The standard of health-care services is high and excellent medical care is widely available. However, access to emergency medical assistance may be limited in remote regions.
Keep in Mind...
The decision to travel is the sole responsibility of the traveller. The traveller is also responsible for his or her own personal safety.
Be prepared. Do not expect medical services to be the same as in Canada. Pack a travel health kit, especially if you will be travelling away from major city centres.
Laws and culture
Laws & culture
You must abide by local laws.
Learn about what you should do and how we can help if you are arrested or detained abroad.
Canada and Norway are signatories to the Convention on the Transfer of Sentenced Persons (Council of Europe). This enables a Canadian imprisoned in Norway to request a transfer to a Canadian prison to complete a sentence. The transfer requires the agreement of both Canadian and Norwegian authorities.
Dual citizenship is not legally recognized in Norway*.
If local authorities consider you a citizen of Norway*, they may refuse to grant you access to Canadian consular services. This will prevent us from providing you with those services.
* Dual citizenship is recognized in certain cases. Consult the Norwegian Directorate of Immigration’s Dual citizenship page for additional information.
Penalties for trafficking, use or possession, even of small amount, of illegal drugs are severe. Convicted offenders can expect heavy fines, detention or deportation*. A visitor found in possession of drugs upon arrival in Norway will be charged with importation rather than simple possession.
Some substances that may be legal in other European countries, such as khat, are prohibited in Norway.
* Deportation from Norway will also mean expulsion from the greater Schengen area. The period of expulsion can be from 2 to 5 years, depending on the severity of the offence.
An International Driving Permit is recommended.
Penalties for driving under the influence of alcohol or drugs are severe. The legal blood alcohol limit is 0.02 percent. Roadside checks for alcohol are frequent, and submission to a breathalyzer test is mandatory.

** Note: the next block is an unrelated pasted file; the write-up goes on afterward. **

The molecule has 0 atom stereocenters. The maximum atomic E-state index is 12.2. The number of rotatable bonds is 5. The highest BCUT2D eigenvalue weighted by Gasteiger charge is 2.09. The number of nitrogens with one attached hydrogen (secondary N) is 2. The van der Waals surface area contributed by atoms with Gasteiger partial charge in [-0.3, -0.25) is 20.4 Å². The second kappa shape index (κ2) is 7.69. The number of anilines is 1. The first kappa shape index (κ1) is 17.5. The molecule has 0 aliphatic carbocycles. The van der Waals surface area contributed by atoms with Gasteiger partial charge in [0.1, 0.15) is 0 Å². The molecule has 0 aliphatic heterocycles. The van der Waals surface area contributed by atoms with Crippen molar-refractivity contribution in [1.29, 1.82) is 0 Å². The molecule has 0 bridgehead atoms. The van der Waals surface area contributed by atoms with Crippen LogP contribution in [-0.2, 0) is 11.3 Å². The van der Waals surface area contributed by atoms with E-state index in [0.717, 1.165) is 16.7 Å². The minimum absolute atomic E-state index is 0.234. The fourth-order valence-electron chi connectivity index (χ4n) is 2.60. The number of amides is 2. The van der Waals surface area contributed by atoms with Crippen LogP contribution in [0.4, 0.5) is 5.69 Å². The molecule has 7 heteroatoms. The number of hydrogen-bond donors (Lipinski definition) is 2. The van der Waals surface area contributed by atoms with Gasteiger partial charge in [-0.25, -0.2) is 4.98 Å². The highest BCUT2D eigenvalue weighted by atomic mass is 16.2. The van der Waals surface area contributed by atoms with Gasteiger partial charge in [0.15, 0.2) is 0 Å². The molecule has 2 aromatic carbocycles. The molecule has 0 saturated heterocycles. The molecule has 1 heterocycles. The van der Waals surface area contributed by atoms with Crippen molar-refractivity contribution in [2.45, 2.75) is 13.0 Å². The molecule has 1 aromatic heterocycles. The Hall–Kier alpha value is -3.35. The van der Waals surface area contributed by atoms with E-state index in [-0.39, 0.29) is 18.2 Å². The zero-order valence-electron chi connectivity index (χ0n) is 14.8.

The use of a cellular telephone while driving is prohibited, unless it is fitted with a hands-free device.
The use of headlights is mandatory, even during day time.
Winter tires are mandatory from November 1 to April 15.
Additional information on road safety and regulations can be found on the European Commission’s Mobility and Transport.
The currency is the Norwegian krone (NOK).
Most credit cards and traveller’s cheques are widely accepted, and automated banking machines are widely available.
When crossing one of the external border control points of the European Union (EU), you must make a declaration to customs upon entry or exit if you have at least €10,000, or the equivalent in other currencies. Norway restricts that amount to NOK25,000 (approximately €3125). The sum can be in cash, cheques, money orders, traveller’s cheques or any other convertible assets. This does not apply if you are travelling within the EU or in transit to a non-EU country. For more information on the EU legislation and links to EU country sites, visit the European Commission’s cash controls website.
Natural disasters and climate
Natural disasters & climate
Avalanches and rockslides present a risk in mountainous areas where the weather is highly unpredictable. Monitor local media and stay informed of weather patterns and warning levels before setting off on a trek.
In case of emergency, dial:
- police: 112
- medical assistance: 113
- firefighters: 110
Oslo - Embassy of Canada
Stavanger - Consulate of Canada
Please call before visiting the consulate.
For emergency consular assistance, call the Embassy of Canada in Oslo and follow the instructions. At any time, you may also contact the Emergency Watch and Response Centre in Ottawa.
The decision to travel is your choice and you are responsible for your personal safety abroad. We take the safety and security of Canadians abroad very seriously and provide credible and timely information in our Travel Advice to enable you to make well-informed decisions regarding your travel abroad.
The content on this page is provided for information only. While we make every effort to give you correct information, it is provided on an "as is" basis without warranty of any kind, express or implied. The Government of Canada does not assume responsibility and will not be liable for any damages in connection to the information provided.
If you need consular assistance while abroad, we will make every effort to help you. However, there may be constraints that will limit the ability of the Government of Canada to provide services.
Learn more about consular services.